Katey Laurel’s emergence as a singer/songwriter powerfully straddling the line between Triple A and Adult Contemporary formats will make you think twice the next time you see the kid in the band carrying that seemingly cumbersome French Horn.
Laurel’s classical mastery of that instrument earned the Denver based performer a scholarship to the exclusive private Huntington University in Indiana, but her passion for expressing herself through songwriting with acoustic guitar and piano ultimately led her home to Colorado. She has since performed multiple venues (The Walnut Room, Soiled Dove Underground, Gothic Theatre) and won numerous accolades in high profile songwriting competitions. Laurel follows her well received debut studio album Upstairs, Downstairs with From Here, a compelling new eight song EP produced by renowned artist/producer Neilson Hubbard (Glen Phillips from Toad The Wet Sprocket, Kate York).
From Here’s first single “The Wheel” is featured on the respected A Taste of Triple A sampler, considered throughout the radio industry to be a strong indicator of the next “big thing” in the format. Being chosen for this compilation is simply the latest career coup for Laurel, who was a finalist in the Tucson Folk Festival, a winner and alternate in two categories of the Walnut Valley Festival NewSong Contest in Winfield, KS and a showcase artist selected for the Midpoint Music Festival in Cincinnati, OH. Offering the perfect blend of “catchy” and “intelligent,” the multi-talented performer’s music has been featured as part of Microsoft Windows 7 “Playlist 7” and Heineken “Ultimate Playlist” sponsored song programs and she was one of 7 national finalists in the Nine West “Voices of Vintage America” contest.
Her fan base has broadened as she’s shared stages with Katie Herzig, Matt Morris, Bill Mallonee, Braddigan (of Dispatch), The Bittersweets, Trevor Hall, Reed Waddle and Eilen Jewell. Laurel has also been a featured guest artist on Denver’s 9 News Peacock Café, Fox 31, Channel 2, KRFC Ft. Collins Live at Lunch and Boulder’s KGNU Kabaret and Castle Rock radio shows. Her songs have been aired on Alice 105.9, 97.3 KBCO, 99.5 The Mountain and other stations.
All of this is a long way from a fascinating, vagabond-like childhood worthy of an adventure novel, but always full of love and incredible music. Up until the age of four when life circumstances landed her family in small town Colorado, Laurel lived the footloose life of a seasonal migrant’s child, climbing apple orchard ladders, digging in the dirt and playing Lincoln Logs while her parents planted trees or picked fruit everywhere from Washington State to Georgia. Her free spirit and variety of musical tastes and styles began during her childhood in the ‘80s in a Volkswagen bus, a teepee and a one-room log cabin with Fleetwood Mac, Eagles and Emmylou Harris spinning on a record player. Her parents loved classic rock and bluegrass, but during college—even while majoring in French Horn Performance—she gravitated towards alternative rock and also formed a folk-rock girl group called Alabaster.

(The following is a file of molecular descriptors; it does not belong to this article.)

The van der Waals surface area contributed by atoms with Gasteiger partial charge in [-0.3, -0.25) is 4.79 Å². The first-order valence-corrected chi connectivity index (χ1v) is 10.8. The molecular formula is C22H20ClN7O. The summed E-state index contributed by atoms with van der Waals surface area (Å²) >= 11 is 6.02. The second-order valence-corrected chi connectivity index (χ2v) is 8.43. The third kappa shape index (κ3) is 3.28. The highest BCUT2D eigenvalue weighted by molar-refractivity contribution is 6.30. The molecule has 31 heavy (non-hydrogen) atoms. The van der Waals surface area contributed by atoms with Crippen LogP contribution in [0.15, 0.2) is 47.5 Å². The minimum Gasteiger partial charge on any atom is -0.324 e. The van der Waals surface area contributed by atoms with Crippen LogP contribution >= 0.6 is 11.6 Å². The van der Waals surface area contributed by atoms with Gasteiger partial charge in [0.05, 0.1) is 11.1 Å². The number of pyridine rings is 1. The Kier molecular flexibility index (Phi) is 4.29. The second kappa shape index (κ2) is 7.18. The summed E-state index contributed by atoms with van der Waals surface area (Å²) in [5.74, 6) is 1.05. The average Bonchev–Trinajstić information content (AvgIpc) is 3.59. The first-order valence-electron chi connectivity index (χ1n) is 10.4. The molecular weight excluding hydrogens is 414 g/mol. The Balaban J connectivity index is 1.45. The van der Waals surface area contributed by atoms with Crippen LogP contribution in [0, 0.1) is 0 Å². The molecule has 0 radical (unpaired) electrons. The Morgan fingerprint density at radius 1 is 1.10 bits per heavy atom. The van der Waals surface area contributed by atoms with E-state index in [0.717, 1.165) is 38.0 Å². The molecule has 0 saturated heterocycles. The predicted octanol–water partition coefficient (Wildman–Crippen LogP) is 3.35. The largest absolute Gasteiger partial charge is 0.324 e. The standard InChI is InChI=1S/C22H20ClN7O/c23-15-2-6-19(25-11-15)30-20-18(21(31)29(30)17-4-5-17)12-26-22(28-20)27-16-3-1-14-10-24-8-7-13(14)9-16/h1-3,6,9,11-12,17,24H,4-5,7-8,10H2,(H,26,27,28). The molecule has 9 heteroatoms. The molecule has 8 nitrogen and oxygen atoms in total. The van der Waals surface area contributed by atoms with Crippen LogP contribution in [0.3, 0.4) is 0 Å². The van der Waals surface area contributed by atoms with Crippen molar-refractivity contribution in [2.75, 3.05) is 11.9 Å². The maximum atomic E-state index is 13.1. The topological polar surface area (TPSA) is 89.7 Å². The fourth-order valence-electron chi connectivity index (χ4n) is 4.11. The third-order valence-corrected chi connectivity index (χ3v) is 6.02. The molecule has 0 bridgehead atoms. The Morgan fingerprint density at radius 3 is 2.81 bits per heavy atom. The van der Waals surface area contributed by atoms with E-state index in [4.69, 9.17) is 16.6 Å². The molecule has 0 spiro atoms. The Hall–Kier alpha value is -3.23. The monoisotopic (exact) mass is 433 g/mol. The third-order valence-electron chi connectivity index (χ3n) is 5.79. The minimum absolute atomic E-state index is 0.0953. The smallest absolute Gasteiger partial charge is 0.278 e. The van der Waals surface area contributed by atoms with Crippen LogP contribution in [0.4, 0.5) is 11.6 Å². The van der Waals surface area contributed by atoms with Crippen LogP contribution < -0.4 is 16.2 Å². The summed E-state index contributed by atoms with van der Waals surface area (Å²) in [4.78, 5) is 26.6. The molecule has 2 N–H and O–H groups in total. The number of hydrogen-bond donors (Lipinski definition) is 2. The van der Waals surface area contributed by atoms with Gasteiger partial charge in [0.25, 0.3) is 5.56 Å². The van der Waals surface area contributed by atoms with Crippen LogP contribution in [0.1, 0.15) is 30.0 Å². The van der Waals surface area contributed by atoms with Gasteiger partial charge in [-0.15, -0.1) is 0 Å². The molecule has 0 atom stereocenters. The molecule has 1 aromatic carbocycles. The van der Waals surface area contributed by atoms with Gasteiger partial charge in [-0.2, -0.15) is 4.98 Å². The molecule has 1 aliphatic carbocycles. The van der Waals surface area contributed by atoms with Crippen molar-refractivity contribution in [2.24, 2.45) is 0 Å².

Laurel’s early goal to play French Horn in an orchestra on movie soundtracks had a unique, indirect influence on her approach to the making of From Here. “My songs have always been deeply personal and introspective,” she says. “With Neilson helping me choose my best songs and liberating me to focus on the writing and singing, one of our main goals became to put together sounds that would provide the right vibe for film and TV. I have shifted gears, but my dream remains the same—to create music that helps set the tone of life both on the screen and off. On Upstairs, Downstairs, I ended up choosing from a variety of sounds and styles that I identified with as a writer, while From Here has a more cohesive, consistent flow. The album title reflects my love for this project, and the hope and potential surrounding it. I’m saying that this is what I see from where my life is at right now—and it’s a good place.”
Laurel is such a heartfelt songwriter that even her lightest pop tune—“The Wheel”—is a deeply metaphorical statement about the reality of relationships. Like the structure of a wheel, if one part breaks, it affects the operation of the whole mechanism. More specifically, the track draws to mind images of a minor wreck (think bicycle), and emergency response vehicles coming to the rescue. The title track “From Here”, featuring Katie Herzig’s vocals on the bridge, is a deeply introspective song. Her lyrics ask the universal question “Is this all there is?” and wonder why we fail to see life’s many blessings. She explores the possibility of “the other side” and asserts her belief in a spiritual realm. Matthew Perryman Jones’ voice blends beautifully with Laurel’s on the playfully rhythmic, folk-pop influenced “Everything I Love,” which the singer describes perfectly as “a cute, happy sounding love song about how a person makes you feel when they hold your universe in their hands.” She uses noisemakers and bells to illuminate the joy, which also emanates from lyrical references to firecrackers and the deep blue sea.
“As enjoyable as it is to write and record in the studio, I love connecting with people in a live setting,” Laurel says. “Seeing people have a good time and hearing how my songs touch their lives makes my day. Making music is about the fun of performing but also about making that universal connection with the audience. Then there’s also the spontaneity factor because the way I perform a song is never the same twice. It’s always a little surprise to see what version comes out, and that keeps performing fresh. I also love the excitement that comes with writing new music. I am so fortunate to have the opportunity to reach more people, including young kids, with every new release and performance onstage. It’s about appreciating the little moments day to day while moving forward to reach my musical goals.”